The Human in Crisis: Kokkinou’s Cyborgean Reading of Thucydides
The past thirty years, the theatrical space has been considerably reconfigured with the emergence of new technologies that severely question the limits between the real and the artificial, the virtual and the physical, the corporeal and the dematerialised. The insertion and implementation of cyborgean theatrical practices on stage transform the dynamics of embodied performance, reinforce intermediality and incite us to rethink the dramatic and the theatrical text, the human as essence and concept. Although there are several practitioners of cyborg theatre (e.g. Cathy Weis, Elizabeth LeCompte and Katie Mitchell), few are the experimental technologically-driven theatrical renderings of ancient Greek dramas in particular or classical texts in general (e.g. Katie Mitchell’s Oresteia (1999) or Caridad Svich’s Iphigenia Crash Land Falls on the Neon Shell that Was Once Her Heart? (2004)).
Another rare cyborgean rendering of a classical text is the theatrical reworking of Thucydides’ History of the Peloponnesian War entitled initially I, Thucydides, son of Oloros from the deme of Halimous and then named I, Thucydides, an Athenian (28th March 2014 to 26th April 2015). In this dramaturgical collaboration with Nikos Flessas, Anna Kokkinou is both the director and the actress who performs the dramatised recitation of a selection of Thucydides’ elaborate prose in N. M. Skouteropoulos’ Modern Greek translation. Throughout the performance, Kokkinou in black leather uniform, with cheek prosthetics which accentuate the fierceness of a dim face with short red hair, remains constantly still – seated on a technologically elaborate wheelchair with attached mechanical wings especially designed for the performance by D. Korre. On the wheelchair there are adjusted one textbook and a laptop which, together with the small worn microphones, allow for a spectacular alteration of vocal tones and styles for the theatrical rendering of Thucydides’ rich and complex speech to be possible. Neither technological component is ever detached from this embodied network of interrelated informational nodes which give voice to Thucydides’ prose. On the contrary, throughout the performance the actress together with these heterogeneous devices, organic and inorganic pieces, constitutes an entity which moves either abruptly or fiercely, slowly or intensely, backwards, forwards and sidewards, articulating a humanly produced or machine-generated / mediated multiplicity of voices which sheds new light on Thucydides’ dense narrative.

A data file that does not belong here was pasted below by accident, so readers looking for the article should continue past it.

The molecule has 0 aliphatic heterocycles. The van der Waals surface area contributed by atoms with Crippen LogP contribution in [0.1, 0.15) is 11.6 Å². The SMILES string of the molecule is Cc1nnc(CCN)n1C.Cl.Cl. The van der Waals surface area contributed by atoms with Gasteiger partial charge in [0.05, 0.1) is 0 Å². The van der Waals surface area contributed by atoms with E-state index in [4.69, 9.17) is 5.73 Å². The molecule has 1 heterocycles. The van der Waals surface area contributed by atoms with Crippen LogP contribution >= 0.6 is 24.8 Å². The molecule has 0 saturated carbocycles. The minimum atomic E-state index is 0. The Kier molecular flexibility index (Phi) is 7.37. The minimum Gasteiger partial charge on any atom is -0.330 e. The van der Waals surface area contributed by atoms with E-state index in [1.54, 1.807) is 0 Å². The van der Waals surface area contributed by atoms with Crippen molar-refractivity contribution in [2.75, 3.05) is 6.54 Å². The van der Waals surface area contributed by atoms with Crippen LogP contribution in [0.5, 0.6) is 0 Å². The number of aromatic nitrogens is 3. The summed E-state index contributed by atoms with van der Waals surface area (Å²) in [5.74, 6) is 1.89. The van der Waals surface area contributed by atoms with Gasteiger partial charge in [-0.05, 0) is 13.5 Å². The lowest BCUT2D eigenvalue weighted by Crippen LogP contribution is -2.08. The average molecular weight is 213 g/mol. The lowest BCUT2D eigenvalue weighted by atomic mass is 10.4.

Talking about her relation with technology on stage, Kokkinou states that this cyborgean skeue functions for her as a type of mask which facilitates the representational potentialities of Thucydides’ work. In interviews, the actress and director has stated that she felt personally connected with Thucydides’ work and that she wanted to transfer this interconnectedness with the text on stage so as to be further impregnated and challenged through the interchangeable feedback circuits between actor and spectators. It is also quite possible that the basic machinery component of the skeue, the mechanic wheelchair, constitutes an implicit reference to a humanity both disabled and empowered.